The farm aims to avoid waste with Speckle Park bulls used over their heifers and at the end of AB, reducing the number of bobby calves each year and producing higher value calves that can be sold.
“We have a lot of support from my family, with my uncles doing calf rearing and silage making and mum having a pedigree Speckle Park herd. This allows us to focus on the aspects that are important to us, such as feed management and cell count.”
Durie aims to keep her future relatively broad, with no set goals other than to make it through their first season with no major mistakes. She explains how she is always looking to grow, but is never too set on a direction, just aims to continue learning and expanding her knowledge both through Perrin Ag and on their own contract milking business. She is certainly not looking to follow the standard route from contract to sharemilking and believes there are plenty of other ways to invest in farming.
Keeping things broad and forward thinking are more important. Her approach means she is able to keep up with the ever-changing environment that farming provides, while still enjoying a relatively balanced life, getting out hunting with Mania when they both find time to take off together.
While goals are important, she believes keeping an open mind allows you the opportunity to adapt to your environment, while still enjoying the work that you are doing. For Durie, that is a key to success.
DIGGING UP THE LATEST ON COMPOSTING
For her latest project, Durie is investigating how a composting shelter could be successfully integrated into a farming system.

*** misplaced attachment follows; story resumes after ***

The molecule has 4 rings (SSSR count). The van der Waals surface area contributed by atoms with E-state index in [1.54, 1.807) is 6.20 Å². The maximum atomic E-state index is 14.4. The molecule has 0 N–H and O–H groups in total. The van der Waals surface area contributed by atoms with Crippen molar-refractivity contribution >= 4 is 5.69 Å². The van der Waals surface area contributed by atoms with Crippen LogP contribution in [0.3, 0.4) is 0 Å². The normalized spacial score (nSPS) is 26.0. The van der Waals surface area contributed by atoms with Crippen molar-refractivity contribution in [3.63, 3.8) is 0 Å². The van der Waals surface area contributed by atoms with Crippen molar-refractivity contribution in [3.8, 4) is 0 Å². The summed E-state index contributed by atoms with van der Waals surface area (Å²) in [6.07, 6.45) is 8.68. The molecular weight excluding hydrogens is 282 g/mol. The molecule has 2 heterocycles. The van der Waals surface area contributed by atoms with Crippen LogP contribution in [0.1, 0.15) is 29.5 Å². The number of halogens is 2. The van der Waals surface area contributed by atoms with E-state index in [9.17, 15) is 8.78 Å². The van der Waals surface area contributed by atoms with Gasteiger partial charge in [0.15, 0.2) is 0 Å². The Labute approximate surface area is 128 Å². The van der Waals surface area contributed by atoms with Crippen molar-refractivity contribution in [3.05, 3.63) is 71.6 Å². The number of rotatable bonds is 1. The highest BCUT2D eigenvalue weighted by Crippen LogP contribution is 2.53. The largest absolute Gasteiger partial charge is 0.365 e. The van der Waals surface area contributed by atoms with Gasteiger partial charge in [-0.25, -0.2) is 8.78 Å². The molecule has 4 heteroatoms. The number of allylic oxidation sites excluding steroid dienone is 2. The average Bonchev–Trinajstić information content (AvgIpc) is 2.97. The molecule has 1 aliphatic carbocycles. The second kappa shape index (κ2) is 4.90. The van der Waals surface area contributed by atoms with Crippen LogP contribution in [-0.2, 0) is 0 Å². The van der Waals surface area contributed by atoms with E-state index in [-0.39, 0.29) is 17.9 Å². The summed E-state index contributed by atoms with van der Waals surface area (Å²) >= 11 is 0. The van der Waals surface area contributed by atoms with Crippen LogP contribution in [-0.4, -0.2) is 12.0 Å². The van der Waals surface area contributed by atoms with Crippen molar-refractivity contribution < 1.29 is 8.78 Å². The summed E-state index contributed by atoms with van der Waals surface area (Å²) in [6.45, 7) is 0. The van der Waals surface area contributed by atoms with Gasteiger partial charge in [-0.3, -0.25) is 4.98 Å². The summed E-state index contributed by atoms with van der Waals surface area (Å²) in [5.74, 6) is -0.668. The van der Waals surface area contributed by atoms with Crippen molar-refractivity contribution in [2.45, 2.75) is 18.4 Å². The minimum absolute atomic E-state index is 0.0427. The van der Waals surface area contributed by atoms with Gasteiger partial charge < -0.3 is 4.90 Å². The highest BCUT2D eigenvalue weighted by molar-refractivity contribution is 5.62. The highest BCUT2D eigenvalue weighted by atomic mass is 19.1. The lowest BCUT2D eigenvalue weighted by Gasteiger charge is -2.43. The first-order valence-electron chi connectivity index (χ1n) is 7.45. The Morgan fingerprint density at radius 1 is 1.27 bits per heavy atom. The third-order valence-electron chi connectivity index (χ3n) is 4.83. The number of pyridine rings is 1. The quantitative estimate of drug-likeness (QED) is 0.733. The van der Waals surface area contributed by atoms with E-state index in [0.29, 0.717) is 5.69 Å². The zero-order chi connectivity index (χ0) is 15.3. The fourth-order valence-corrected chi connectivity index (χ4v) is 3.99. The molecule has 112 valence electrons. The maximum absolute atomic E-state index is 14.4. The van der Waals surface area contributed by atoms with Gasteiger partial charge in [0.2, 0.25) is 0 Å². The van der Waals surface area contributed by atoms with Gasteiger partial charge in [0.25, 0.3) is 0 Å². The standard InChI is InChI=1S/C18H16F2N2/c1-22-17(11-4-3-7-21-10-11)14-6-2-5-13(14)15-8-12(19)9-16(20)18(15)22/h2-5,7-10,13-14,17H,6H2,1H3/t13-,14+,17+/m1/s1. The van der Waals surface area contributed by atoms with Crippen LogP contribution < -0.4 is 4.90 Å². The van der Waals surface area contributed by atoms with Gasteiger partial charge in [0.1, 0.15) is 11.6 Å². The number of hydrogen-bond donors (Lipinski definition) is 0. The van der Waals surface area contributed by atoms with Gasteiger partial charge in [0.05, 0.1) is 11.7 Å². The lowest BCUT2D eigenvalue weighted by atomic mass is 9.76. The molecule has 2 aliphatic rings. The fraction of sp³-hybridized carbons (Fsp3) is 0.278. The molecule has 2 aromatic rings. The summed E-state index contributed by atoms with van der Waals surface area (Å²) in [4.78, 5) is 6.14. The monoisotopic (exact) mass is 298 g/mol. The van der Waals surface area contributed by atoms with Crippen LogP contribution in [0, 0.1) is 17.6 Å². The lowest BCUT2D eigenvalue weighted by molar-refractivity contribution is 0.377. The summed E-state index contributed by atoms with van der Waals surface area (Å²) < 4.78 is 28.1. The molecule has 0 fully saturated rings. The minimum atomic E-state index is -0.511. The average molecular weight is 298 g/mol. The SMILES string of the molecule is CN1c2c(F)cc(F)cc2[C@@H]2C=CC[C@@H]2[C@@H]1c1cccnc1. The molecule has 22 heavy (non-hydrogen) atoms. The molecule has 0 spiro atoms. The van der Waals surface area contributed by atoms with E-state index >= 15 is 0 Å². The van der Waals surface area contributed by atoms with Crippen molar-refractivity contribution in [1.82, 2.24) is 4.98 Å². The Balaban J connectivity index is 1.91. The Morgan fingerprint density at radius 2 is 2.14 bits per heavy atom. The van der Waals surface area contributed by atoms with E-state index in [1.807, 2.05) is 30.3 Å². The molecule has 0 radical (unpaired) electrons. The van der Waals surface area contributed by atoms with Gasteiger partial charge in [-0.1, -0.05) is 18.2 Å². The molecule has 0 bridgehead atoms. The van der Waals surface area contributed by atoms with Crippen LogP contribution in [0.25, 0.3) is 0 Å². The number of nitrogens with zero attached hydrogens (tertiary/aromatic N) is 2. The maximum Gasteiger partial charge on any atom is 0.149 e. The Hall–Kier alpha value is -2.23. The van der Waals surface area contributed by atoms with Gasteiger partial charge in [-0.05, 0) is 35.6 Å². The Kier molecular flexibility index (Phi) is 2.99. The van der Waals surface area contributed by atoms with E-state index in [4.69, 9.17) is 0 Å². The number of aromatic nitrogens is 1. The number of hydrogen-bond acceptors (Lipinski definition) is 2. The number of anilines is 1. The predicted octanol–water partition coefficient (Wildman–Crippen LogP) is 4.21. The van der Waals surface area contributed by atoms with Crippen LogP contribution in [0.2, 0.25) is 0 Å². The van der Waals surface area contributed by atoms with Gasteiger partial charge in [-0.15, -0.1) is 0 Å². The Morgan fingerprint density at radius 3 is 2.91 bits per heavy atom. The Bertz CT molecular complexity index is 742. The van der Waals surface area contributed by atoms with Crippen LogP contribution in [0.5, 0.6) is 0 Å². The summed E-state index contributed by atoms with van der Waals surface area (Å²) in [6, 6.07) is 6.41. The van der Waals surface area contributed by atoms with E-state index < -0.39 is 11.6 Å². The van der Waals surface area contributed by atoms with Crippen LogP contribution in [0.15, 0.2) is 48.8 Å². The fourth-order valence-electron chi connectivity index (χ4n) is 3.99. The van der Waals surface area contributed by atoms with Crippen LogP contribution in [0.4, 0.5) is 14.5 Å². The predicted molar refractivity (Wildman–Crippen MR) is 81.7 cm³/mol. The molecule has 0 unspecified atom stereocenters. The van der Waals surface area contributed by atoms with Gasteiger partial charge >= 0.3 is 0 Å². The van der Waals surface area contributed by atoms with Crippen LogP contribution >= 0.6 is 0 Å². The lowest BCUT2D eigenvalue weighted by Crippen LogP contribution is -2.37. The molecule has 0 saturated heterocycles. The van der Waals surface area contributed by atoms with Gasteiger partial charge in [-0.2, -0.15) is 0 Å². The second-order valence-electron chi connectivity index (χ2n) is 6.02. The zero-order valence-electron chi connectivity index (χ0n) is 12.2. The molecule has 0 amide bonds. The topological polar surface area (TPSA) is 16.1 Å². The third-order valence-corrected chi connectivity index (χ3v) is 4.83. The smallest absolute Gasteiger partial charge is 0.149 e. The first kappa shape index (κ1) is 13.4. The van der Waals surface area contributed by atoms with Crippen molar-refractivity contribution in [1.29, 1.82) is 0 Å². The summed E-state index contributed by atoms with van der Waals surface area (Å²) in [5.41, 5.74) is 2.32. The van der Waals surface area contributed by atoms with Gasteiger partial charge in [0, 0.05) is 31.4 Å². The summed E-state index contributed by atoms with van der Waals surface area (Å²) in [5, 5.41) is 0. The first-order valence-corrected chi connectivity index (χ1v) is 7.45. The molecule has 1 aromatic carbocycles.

She is leading a team of Perrin Ag consultants investigating the impact composting shelters have on the environment, on animal and staff welfare and financial performance, all the while aiming to reduce the misconceptions that are out there. While Durie completed her honours project on composting shelters at university, she says that there was much less knowledge at the time, but now with tougher regulations and farmers interest in the shelters increasing, there is a lot more information available for her and her team to work with.
She avoids the term ‘composting barn’, favouring ‘shelter’, to avoid common misconceptions, because the word ‘barn’ implies that they are something more expensive to build and might be similar to situations more common in the US and Europe, that often raise questions about animal welfare.
Composting shelters are different, most obviously because they have no side walls, though some operators will use sail type arrangements in windier areas. Also, the deep layer of bedding material in the shelters is most often wood chips or sawdust, but Durie says that some people are trying different options, such as miscanthus. When the cows come in, they pee and poo in the bedding and the composting process is aided by daily tilling by a tractor. If the design is right, a lot of the urine simply evaporates, and a key benefit is that when the composting is done properly, no liquid effluent comes out, so you don’t need the effluent systems required for other similar systems, Durie says.
Solving these issues as well as those of animals being outside during the harsher winter months, while providing shade during the heat of summer, composting shelters seem to be a good option for farmers looking for ways to meet stricter environmental regulations.
Durie’s project also aims to gather data on the benefits in terms of reducing nitrogen loss and potential impacts to greenhouse gases, to allow farmers to see if there are numerous benefits to the shelters that would justify the initial cost. She is already involved with Māori Trust farms through her work at Perrin Ag, and she will be working alongside Putaruru-based Māori farming trust Kokako Pi Karere LP on this nine-month project. While the first phase is research-based learning, visiting other farmers that already facilitate composting shelters, the second phase will be a case study on one of the Kokako dairy farms looking at a range of scenarios for how a composting shelter could be integrated and the impacts to the farm system.